Introduction: While the antidepressant potential of repetitive transcranial magnetic stimulation (rTMS) is widely recognized [1], the impact on neurotrophins related to major depressive disorder (MDD) has not been fully investigated in humans. [2]. We probed rTMS on refractory depression and serum levels of some neurotrophic factors. Materials / Methods: A 41-years old MDD patient underwent TMS-Motor Evoked Potentials (MEPs) from the right first dorsal interosseous muscle with a figureof- eight coil, at baseline and after 2 weeks of high-frequency (10 Hz) rTMS at 120% of resting motor threshold over the left dorsolateral prefrontal cortex. Serum brain-derived growth factor (BDNF), vascular endothelial growth factor (VEGF), and Endothelin-1 were measured by Enzyme-Linked Immunosorbent Assay. Mouse monoclonal specific antibodies were used for detection, followed by horseradish peroxidase-conjugated goat anti-mouse IgG secondary antibody and using enhanced Western Lighting Chemiluminescence Reagent Plus. Changes in protein levels were then evaluated by imaging and densitometric analyses. The Ethics Committee of the â€oeAzienda Ospedaliero-Universitaria Policlinico-Vittorio Emanuele†, Catania (Italy), approved the study (N. 9/2018/PO). Results: Clinical improvement of depression was observed. Compared to baseline, MEPs amplitude increased by 54%, central motor conduction time decreased by 32%, and cortical silent period shortened by 12%. BDNF and VEGF significantly reduced by 20% and 18%, respectively (Figures), while Endothelin-1 was unchanged.Figures Discussion: A more excitable motor cortex and cortico-spinal tract was found, supporting the hypothesis of left-sided frontal hypoexcitability in MDD and the role of rTMS in balancing this asymmetry [1]. Several studies demonstrated an increase of VEGF in depressed patients [3], therefore its decrease after rTMS can predict treatment response, possibly due to changes in tissue secretion or blood-brain barrier permeability. Although drugs and electroconvulsive therapy can increase BDNF in depression, a recent meta-analysis showed that rTMS does not increase peripheral level [4]. Therefore, its suitability as an index of antidepressant response and neuroprotective factor requires further understanding [5,6]. Conclusions: Though obtained from a single patient, neurotrophins are involved in the pathophysiology of depression and antidepressant effect of rTMS. Future trials with homogenous populations, wider neurotrophins dosages, randomized controlled protocols, and follow-up assessments are needed. Objectives: rTMS feasibly explores cortical circuit neuroplasticity and neurochemical pathways in mood disorders. This intervention led to modulation of VEGF and BDNF, although the involvement of Endothelin-1 cannot be excluded. References: [1] Spampinato C, et al. 2013 [2] Haase J, Brown E. 2015 [3] Clark-Raymond A, et al. 2017 [4] Brunoni AR, et al. 2015 [5] Lange C, et al. 2016 [6] Shim JW, Madsen JR. 2018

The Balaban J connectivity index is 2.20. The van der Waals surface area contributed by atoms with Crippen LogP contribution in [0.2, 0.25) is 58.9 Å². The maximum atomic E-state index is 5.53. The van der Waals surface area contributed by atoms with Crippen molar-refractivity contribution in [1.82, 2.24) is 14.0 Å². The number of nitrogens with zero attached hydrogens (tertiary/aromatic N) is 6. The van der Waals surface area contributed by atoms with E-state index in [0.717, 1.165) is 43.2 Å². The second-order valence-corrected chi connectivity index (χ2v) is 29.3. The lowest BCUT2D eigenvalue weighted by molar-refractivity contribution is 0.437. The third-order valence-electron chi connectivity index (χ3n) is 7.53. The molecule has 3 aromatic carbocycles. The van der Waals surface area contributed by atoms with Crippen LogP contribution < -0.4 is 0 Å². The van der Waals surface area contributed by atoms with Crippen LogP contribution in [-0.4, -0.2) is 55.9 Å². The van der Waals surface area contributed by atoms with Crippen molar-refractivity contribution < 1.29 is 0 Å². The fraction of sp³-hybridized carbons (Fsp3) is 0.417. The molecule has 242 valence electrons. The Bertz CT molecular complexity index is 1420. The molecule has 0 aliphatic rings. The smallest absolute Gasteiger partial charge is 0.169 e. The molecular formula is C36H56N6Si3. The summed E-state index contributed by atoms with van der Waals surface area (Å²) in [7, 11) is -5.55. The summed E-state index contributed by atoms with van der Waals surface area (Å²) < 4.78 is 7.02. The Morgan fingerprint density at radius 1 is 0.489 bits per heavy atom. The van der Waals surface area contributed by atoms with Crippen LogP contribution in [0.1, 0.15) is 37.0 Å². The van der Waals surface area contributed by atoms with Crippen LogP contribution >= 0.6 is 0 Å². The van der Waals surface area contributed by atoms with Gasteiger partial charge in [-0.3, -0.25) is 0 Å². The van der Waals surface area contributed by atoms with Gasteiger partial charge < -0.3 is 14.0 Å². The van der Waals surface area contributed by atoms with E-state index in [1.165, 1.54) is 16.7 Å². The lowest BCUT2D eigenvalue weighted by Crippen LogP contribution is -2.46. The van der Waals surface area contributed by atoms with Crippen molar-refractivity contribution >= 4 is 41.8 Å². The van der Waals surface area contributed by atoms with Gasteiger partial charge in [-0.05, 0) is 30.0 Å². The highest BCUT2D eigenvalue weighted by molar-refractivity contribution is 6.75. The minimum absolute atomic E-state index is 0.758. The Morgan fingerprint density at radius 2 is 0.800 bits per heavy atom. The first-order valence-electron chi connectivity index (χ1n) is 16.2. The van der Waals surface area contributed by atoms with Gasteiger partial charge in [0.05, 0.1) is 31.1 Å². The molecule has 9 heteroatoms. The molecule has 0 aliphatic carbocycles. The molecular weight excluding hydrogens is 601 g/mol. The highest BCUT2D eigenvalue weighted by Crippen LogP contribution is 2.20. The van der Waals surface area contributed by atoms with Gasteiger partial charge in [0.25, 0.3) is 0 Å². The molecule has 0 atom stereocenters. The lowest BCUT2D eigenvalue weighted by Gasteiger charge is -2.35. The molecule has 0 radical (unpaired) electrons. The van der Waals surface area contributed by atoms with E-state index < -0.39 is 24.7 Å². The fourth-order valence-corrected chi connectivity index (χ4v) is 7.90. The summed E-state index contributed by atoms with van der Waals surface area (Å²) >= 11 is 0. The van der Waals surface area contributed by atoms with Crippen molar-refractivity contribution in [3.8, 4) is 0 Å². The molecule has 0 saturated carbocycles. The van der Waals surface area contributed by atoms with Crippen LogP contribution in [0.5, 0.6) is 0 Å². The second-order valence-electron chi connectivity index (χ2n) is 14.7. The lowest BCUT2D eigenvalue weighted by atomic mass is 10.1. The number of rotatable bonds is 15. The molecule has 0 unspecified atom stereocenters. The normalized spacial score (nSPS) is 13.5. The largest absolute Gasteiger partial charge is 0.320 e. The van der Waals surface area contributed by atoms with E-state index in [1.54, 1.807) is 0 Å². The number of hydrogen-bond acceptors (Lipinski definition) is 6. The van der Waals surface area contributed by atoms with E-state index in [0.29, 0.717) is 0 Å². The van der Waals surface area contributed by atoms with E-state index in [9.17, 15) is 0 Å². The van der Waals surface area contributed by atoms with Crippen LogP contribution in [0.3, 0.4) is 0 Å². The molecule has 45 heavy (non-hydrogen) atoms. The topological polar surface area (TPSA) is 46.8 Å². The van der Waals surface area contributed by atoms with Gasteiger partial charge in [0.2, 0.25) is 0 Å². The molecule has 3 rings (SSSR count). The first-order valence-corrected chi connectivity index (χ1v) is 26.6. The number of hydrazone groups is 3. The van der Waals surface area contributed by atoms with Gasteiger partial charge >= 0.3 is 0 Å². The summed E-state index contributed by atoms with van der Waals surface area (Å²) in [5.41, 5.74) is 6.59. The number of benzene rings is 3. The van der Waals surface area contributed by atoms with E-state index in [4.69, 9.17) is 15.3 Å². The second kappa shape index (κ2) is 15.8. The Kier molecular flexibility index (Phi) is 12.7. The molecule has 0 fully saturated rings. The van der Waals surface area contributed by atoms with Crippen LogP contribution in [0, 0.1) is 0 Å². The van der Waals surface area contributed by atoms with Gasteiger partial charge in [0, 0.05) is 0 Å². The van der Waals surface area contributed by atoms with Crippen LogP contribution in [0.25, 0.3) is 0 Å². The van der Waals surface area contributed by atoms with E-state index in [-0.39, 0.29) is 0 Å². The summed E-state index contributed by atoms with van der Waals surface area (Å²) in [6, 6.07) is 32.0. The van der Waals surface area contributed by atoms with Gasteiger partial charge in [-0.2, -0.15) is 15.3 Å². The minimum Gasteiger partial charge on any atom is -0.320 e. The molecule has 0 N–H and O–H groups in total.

Effect of repetitive Transcranial Magnetic Stimulation on a patient with major depressive disorder: changes of serum neurotophins levels